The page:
The popular view of ileorectal anastomosis for ulcerative colitis as an operation of above average mortality and morbidity is supported by the results of this series. Great care must be taken to differentiate ulcerative colitis from Crohn's disease of the colon, as it is clear from consideration of their clinical course that they are different disease entities with a different prognosis.
It is suggested that the more general adoption of Aylett's operative technique would reduce the number of failures due to sepsis. There appears to be a group of patients, 15% in this series, who will be failures because of intractable diarrhoea despite a technically adequate and successful operation, but it might be possible to reduce these with modern medical therapy given postoperatively.
Patients with a preoperative history of more than 10 years' disease appear to do better than the others. An actively diseased rectum does not appear adversely to affect the result, and the fulminating disease is not a counter indication to a staged ileorectal anastomosis. The use of steroids preoperatively does not appear to affect the healing of the anastomosis or the longterm result of the operation.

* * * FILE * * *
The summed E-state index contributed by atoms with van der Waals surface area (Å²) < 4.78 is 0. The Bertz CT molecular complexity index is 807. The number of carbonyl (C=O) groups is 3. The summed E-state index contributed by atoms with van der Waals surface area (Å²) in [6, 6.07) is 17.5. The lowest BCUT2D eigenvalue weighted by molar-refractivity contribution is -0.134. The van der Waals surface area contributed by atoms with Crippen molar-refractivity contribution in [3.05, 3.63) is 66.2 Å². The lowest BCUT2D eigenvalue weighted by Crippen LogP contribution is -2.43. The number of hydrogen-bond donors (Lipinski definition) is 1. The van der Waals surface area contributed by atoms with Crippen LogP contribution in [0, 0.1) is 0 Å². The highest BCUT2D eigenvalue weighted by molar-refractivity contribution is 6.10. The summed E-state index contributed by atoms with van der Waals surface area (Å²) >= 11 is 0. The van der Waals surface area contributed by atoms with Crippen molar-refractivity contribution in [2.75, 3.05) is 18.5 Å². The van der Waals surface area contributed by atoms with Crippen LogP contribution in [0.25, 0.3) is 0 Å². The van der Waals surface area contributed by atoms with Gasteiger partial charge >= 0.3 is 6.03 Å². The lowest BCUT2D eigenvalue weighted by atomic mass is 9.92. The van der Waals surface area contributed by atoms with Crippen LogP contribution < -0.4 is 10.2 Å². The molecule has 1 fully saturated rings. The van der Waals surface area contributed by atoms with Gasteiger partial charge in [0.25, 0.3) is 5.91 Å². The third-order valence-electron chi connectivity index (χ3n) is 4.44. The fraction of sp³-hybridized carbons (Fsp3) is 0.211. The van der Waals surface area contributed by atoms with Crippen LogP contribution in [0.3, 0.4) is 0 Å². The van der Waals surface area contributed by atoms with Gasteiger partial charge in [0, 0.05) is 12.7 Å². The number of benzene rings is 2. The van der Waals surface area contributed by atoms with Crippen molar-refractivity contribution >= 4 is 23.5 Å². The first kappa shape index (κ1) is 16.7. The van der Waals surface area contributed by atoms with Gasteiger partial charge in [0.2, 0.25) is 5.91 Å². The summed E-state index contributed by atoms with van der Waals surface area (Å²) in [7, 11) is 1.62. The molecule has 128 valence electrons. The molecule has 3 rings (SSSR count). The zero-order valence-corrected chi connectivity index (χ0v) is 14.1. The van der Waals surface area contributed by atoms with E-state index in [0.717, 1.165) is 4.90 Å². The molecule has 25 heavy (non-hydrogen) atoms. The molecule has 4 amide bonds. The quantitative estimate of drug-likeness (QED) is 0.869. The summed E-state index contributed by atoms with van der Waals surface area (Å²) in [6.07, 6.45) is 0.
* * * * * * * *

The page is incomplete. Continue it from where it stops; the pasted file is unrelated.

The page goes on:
No case of carcinoma of the rectum has occurred in this series but there has been histological evidence of premalignant change in two patients. The need for a strict follow-up programme, including regular sigmoidoscopy and rectal biopsy, is emphasized.
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